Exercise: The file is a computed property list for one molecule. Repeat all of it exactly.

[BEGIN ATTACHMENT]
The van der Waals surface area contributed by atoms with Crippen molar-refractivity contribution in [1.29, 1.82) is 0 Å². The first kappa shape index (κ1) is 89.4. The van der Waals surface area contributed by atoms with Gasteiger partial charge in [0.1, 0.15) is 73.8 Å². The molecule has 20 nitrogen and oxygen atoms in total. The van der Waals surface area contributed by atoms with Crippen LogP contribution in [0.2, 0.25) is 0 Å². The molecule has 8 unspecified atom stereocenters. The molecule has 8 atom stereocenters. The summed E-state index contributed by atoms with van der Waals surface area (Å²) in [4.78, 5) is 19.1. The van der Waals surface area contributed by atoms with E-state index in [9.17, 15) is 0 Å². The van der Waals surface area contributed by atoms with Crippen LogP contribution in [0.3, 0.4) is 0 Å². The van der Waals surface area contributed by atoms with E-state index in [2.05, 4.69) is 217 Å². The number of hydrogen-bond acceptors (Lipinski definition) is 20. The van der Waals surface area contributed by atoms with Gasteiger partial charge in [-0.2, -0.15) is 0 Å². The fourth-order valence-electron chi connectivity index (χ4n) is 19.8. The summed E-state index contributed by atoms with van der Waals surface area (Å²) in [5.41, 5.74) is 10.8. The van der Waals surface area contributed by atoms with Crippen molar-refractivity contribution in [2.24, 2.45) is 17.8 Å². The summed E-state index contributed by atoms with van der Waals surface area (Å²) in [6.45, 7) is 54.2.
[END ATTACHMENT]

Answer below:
The van der Waals surface area contributed by atoms with Crippen molar-refractivity contribution in [1.29, 1.82) is 0 Å². The first kappa shape index (κ1) is 89.4. The van der Waals surface area contributed by atoms with Gasteiger partial charge in [0.1, 0.15) is 73.8 Å². The molecule has 20 nitrogen and oxygen atoms in total. The van der Waals surface area contributed by atoms with Crippen LogP contribution in [0.2, 0.25) is 0 Å². The molecule has 8 unspecified atom stereocenters. The molecule has 8 atom stereocenters. The summed E-state index contributed by atoms with van der Waals surface area (Å²) in [4.78, 5) is 19.1. The van der Waals surface area contributed by atoms with E-state index in [9.17, 15) is 0 Å². The van der Waals surface area contributed by atoms with Crippen LogP contribution in [0.3, 0.4) is 0 Å². The van der Waals surface area contributed by atoms with E-state index in [2.05, 4.69) is 217 Å². The number of hydrogen-bond acceptors (Lipinski definition) is 20. The van der Waals surface area contributed by atoms with Gasteiger partial charge in [-0.2, -0.15) is 0 Å². The fourth-order valence-electron chi connectivity index (χ4n) is 19.8. The summed E-state index contributed by atoms with van der Waals surface area (Å²) in [5.41, 5.74) is 10.8. The van der Waals surface area contributed by atoms with Crippen molar-refractivity contribution in [2.24, 2.45) is 17.8 Å². The summed E-state index contributed by atoms with van der Waals surface area (Å²) in [6.45, 7) is 54.2.